WASHINGTON (AP) — A busy month for U.S. automakers lifted overall factory output in July by the most since the Japan crisis. A stronger manufacturing sector is the latest evidence that the economy may not be as weak as some had feared.
The Federal Reserve said Tuesday that factory output increased 0.6 percent last month. That's the biggest increase since the March 11 earthquake in Japan, which disrupted supply chains and limited output by some U.S. auto plants.
The resurgent auto industry accounted for nearly all of the increase in factory production. Motor vehicles and parts jumped 5.2 percent. Excluding that category, factory output grew only 0.2 percent.
Overall industrial production jumped 0.9 percent — the biggest increase this year. Unusually hot weather in July drove demand for energy generated by utilities. Mining output also increased.
Output by factories, mines and utilities has risen nearly 13 percent since a recession low in June 2009. But it remains about 6.5 percent below its pre-recession peak from September 2007.
Stocks opened sharply lower after three days of gains. Investors seemed more focused on a report that showed Germany's economy had stalled, which could slow growth in Europe at a critical time.
Manufacturing had been one of the strongest sectors of the U.S. economy in the two years since the recession officially ended. But in recent months, it has weakened.
Output by factories has grown strongly only once since February. It was revised up to show gains of 0.2 percent in May and June.
Economists had blamed the decline in part on temporary factors. The crisis in Japan caused a parts shortage for some U.S. automakers. High fuel prices left consumers with less money to spend on discretionary goods, such as appliances and furniture.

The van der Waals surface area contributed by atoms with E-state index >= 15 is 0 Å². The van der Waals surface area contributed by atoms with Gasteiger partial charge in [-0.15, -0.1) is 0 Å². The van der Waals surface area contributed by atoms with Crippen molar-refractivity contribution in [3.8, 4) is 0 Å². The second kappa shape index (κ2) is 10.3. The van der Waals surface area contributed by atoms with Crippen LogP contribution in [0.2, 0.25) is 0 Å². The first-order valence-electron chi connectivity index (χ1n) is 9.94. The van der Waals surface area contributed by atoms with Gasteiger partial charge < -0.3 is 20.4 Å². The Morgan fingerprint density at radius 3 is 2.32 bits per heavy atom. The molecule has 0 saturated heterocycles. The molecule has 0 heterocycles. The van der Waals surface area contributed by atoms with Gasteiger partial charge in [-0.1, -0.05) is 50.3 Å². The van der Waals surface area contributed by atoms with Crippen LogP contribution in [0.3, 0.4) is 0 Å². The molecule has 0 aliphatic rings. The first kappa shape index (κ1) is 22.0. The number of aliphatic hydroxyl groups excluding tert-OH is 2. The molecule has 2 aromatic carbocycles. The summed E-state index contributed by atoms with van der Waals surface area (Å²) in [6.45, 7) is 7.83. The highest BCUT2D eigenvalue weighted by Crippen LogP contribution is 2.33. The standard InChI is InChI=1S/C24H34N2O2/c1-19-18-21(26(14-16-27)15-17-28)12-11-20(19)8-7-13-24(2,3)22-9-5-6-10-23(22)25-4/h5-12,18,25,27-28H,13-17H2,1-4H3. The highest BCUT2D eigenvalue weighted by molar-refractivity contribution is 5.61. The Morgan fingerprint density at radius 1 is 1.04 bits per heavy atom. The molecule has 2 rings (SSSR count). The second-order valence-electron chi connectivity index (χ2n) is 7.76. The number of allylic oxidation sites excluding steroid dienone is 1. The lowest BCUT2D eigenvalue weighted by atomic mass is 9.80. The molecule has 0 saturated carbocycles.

The July manufacturing data is the latest to show the economy picked up at the start of the July-September quarter after growing at a feeble annual rate of just 0.8 percent during the first half of the year.
Consumers spent more on cars, furniture, electronics and other goods in July, the government said Friday. And a separate report last week showed the number of people who applied for unemployment benefits in the previous week had dropped below 400,000 for the first time since early April.
A brighter outlook for the economy has helped the Dow Jones industrial average to three straight days of triple-digit gains — the biggest three-day rally for the Dow since March 2009. The gains follow a sell-off that pushed the Dow down nearly 16 percent since July 21.
Helping drive stocks higher Monday was a less pessimistic outlook in Japan. The economy there shrank at an annual rate of only 1.3 percent in the April-June quarter, the first full quarter after the earthquake and tsunami on March 11. That's about half the rate expected by analysts surveyed by Kyodo News agency.
A faster recovery for Japan's factories might boost American factories by helping them obtain parts that have been scarce since the earthquake.
The overall industrial production will likely be helped by mining. Employment in mining-related professions has been growing, economists with Bank of America Merrill Lynch said in a research note. They expect that will help boost mining output 5 percent.